Why is it important to make a will?
It is important for you to make a will whether or not you consider you have many possessions or much money.
If you are married, then you would naturally assume that everything you own would go to your spouse. Your assumption may be wrong. If you die without a Will, then your estate would be governed by Intestacy Rules. Under these rules there are clear limits on what a spouse should receive. If your estate exceeds those limits then the surplus monies may go to other persons.
Making a Will enables you to:
- Decide how your assets are distributed on death.
- Ensure that arrangements are made for your family, especially if you have young children.
- If you have young children, then you would probably wish to choose the person(s) who would look after your children. These persons are described as guardians. If you have not chosen any guardians for your children, then someone else would make that choice on your children’s behalf.
- Making a Will enables you to choose the person(s) to administer your estate. These persons are known as Executors or Personal Representatives. These persons are entrusted to make sure the instructions in the Will are followed. They are also responsible for collecting your various assets and paying any debts. They are then responsible for distributing the balance of monies to your chosen beneficiaries in accordance with the terms of your Will. A very important role that should not be considered too lightly.
- If your children are under 18 years when you die, then you would probably wish for the monies that have been left to them to be held on trust for them. The persons entrusted to look after these monies are known as Trustees. The chosen Trustees would then be able to oversee the investment of these monies and may be able to advance monies to the children in times of need. The power of advancement given to the Trustees would depend on the powers stated in the Will. It is therefore essential that you are advised correctly when the Will is drawn up.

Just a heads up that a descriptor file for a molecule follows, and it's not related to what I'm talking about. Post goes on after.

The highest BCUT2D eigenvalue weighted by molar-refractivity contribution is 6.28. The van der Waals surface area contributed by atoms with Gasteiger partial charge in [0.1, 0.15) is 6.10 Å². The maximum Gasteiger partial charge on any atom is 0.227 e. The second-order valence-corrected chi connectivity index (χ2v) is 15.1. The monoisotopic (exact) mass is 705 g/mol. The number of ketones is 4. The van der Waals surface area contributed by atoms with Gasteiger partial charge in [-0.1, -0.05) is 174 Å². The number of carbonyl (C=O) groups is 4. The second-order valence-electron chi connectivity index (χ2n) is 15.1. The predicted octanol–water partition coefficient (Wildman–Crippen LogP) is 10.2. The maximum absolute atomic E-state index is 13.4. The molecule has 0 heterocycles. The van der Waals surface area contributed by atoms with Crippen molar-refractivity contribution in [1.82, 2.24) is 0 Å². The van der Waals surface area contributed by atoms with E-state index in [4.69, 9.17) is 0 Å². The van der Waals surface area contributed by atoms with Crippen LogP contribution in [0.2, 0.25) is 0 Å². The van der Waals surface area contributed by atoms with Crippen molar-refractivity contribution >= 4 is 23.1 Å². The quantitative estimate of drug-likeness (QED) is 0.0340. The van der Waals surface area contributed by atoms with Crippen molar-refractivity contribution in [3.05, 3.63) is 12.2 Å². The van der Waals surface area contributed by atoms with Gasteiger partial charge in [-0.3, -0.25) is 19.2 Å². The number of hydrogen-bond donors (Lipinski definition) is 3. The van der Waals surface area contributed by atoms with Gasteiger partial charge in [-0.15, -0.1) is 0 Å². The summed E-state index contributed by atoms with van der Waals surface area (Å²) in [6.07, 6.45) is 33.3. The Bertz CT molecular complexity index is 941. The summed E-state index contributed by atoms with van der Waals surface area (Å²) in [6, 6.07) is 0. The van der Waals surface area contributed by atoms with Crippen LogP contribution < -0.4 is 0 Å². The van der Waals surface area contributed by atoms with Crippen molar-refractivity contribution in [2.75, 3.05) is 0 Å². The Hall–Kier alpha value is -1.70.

- You can insert your choice of funeral arrangements in your Will, if that is what you want. This would, no doubt, assist your next of kin at a difficult time.
- Give you peace of mind that you have a document in place that will carry out your wishes.
If you die without a will there are certain rules which dictate how the money, property or possessions should be allocated. Unmarried partners and same sex partners who have not registered a civil partnership cannot inherit from each other unless there is a will, so the death of one partner may create serious financial problems for the remaining partner.
By making a Will it may be possible to reduce the amount of tax payable on the inheritance. Tell me how
How do I make a Will?
We have a team of specialist lawyers who are able to help the process of making your Will as easy as possible.
- Contact us to arrange an appointment with a member of our specialist team to go through the details you wish to include in your Will.
- One of our specialist team members will contact you to make an appointment to go through the details you wish to include in your Will.
- Our team will produce a draft Will for you to review.
- Once the Will has been finalised we will arrange a convenient time for you to sign the Will.